Terms matched: 1  -  Score: 134  -  04 Dec 2008  -  URL: /online/no-text/beyond/13-blundering.htm
136. Cosmology And PsychologyY [Journals] [Kronos]
... the name of Scorpion the constellation known to us and to the ancients by the same name? The outlines of this constellation do not resemble the shape of this insect. It is one of the most remarkable coincidences in nomenclature. ' The constellation, which is not at all like a scorpion, probably was called by this name because a comet that looked like a scorpion appeared in it." (15) In many unrelated cultures we find similarities in form and emblem which suggest a common cosmic implication: for example, the dome, either with or without a central opening; the pyramid; the tower; the mound or staircase; the canopy (which imitates the vault ...
Terms matched: 1  -  Score: 134  -  05 Mar 2003  -  URL: /online/pubs/journals/kronos/vol0101/033cosmo.htm
137. The Astronomer Royal. File II (Stargazers and Gravediggers) [Velikovsky] [Velikovsky Stargazers]
... traditions and folklore of many races and peoples. The reader cannot but fail to be impressed by Dr. Velikovsky's extensive knowledge of such lore and by the wealth of references which he gives. Then he told the story of single catastrophes, "awe-inspiring cosmic cataclysms." There occurred collisions between major planets, which brought about the birth of comets. "In the time of Moses, about the fifteenth century B.C ., one of these comets nearly collided with the earth, which twice passed through its tail." Intense heating, enormous tides, incessant violent electrical discharges between the comet and the planet took place. Spencer Jones went on: This comet is supposed ...
Terms matched: 1  -  Score: 132  -  05 Jul 2007  -  URL: /online/no-text/velikovsky/stargazers/218-astronomer.htm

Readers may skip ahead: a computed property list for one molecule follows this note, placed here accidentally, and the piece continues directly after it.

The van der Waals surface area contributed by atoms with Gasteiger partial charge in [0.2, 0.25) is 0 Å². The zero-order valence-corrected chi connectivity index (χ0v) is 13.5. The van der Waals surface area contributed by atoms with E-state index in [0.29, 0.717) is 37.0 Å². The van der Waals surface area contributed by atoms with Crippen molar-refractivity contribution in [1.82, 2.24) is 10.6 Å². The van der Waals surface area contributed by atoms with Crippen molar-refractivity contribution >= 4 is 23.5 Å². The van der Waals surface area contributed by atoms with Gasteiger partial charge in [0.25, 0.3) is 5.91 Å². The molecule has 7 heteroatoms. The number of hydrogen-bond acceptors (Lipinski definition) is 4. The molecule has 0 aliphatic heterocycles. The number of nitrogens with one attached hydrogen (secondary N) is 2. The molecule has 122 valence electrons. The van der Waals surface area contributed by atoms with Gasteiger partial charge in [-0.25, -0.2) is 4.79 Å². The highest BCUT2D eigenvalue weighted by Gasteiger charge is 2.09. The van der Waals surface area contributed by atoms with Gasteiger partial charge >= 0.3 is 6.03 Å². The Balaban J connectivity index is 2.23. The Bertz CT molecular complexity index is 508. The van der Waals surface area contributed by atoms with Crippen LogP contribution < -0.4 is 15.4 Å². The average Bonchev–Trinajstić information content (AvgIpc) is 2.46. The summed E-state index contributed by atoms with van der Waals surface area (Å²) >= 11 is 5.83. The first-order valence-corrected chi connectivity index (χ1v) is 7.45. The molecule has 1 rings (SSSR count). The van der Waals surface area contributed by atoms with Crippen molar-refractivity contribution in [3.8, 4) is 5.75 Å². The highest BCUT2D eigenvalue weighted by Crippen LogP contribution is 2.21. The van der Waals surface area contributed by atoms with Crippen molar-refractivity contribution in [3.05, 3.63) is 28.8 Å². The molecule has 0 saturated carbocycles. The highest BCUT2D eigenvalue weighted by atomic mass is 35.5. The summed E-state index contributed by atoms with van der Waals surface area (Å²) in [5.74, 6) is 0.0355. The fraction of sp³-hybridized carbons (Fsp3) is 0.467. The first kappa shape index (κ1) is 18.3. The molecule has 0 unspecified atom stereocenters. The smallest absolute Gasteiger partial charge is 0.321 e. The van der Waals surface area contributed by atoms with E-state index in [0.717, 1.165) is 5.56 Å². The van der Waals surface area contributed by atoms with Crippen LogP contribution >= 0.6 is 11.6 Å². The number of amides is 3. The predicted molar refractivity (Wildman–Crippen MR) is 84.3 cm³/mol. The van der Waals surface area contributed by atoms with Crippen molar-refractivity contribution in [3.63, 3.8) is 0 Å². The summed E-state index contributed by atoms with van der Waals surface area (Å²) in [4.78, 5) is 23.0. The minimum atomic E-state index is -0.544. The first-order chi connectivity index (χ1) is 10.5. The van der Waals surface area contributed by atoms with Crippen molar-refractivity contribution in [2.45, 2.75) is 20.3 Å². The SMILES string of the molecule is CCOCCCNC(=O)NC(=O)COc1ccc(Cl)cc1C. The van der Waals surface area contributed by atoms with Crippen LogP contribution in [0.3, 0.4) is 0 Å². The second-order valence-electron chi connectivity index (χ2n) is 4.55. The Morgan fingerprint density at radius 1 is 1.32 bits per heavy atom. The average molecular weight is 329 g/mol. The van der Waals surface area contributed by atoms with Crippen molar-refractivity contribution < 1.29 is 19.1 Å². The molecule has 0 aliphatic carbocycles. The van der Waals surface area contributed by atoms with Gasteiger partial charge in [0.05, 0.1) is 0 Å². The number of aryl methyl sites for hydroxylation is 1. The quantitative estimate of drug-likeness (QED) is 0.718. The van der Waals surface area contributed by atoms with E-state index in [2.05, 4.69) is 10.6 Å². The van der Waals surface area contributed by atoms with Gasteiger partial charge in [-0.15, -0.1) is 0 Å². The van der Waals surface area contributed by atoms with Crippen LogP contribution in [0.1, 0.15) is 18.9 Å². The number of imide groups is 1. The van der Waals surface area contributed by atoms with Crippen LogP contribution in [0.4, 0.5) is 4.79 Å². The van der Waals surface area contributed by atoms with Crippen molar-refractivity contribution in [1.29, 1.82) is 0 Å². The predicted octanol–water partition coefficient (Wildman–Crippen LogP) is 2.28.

... From: SIS Chronology & Catastrophism Review 2002:1 (Jul 2002) Home | Issue Contents ARTICLES Natural Catastrophes in the Ninth Century AD James T Palmer and Trevor Palmer Summary Records from northern Europe throughout the 9th century AD, especially during its central decades, describe political and environmental turmoil accompanied by frequent sightings of comets and other celestial phenomena. Although the evidence is insufficient for definite conclusions to be drawn, it could, with good reason, be taken to indicate that an encounter between the Earth and debris from a disintegrating giant comet occurred at this time. If 9th century archaeological, geological and climatic evidence from around the world is also taken into account, it is ...
Terms matched: 1  -  Score: 131  -  10 Jul 2007  -  URL: /online/pubs/journals/review/v2002n1/04natural.htm
139. Cosmic Winter [Articles]
... to see. I come from England. We never see it, so it's rather a dramatic thing to show a picture where you actually can see this cloud projecting away from the Sun, below the horizon, into the plane of the ecliptic. That dust is cometary and partially asteroidal material. It is a decay product built up by comets over longish periods of time in the inner solar system. Next slide please. This is familiar to you all. This is just a meteor shower. The objects producing these meteors are typically a gram or so, maybe a tenth of a gram, maybe ten grams. These are breaking up, or burning up, at high ...
Terms matched: 1  -  Score: 131  -  29 Mar 2001  -  URL: /online/pubs/articles/talks/portland/clube.htm
... covers, sandy deserts, and wave-filled oceans, were not considered bad scientists. Actually, if we are to believe the scientific literature, evidence of past Venerian oceans have been discovered on the surface of Venus. Said to have been comparable to Earth's own oceanic stretches, the water which once formed them is hypothesized to have come from impacting comets. Later, the oceans were "steamed off because of that planet's proximity to the sun." [28] Entire oceans are steamed off because of a planet's proximity to the Sun, but a relative handful of ices on Mercury, even closer to the Sun, manage to persist. As with Mercury, the surprises from Venus ...
Terms matched: 1  -  Score: 130  -  05 Mar 2003  -  URL: /online/pubs/journals/aeon/vol0506/029ant.htm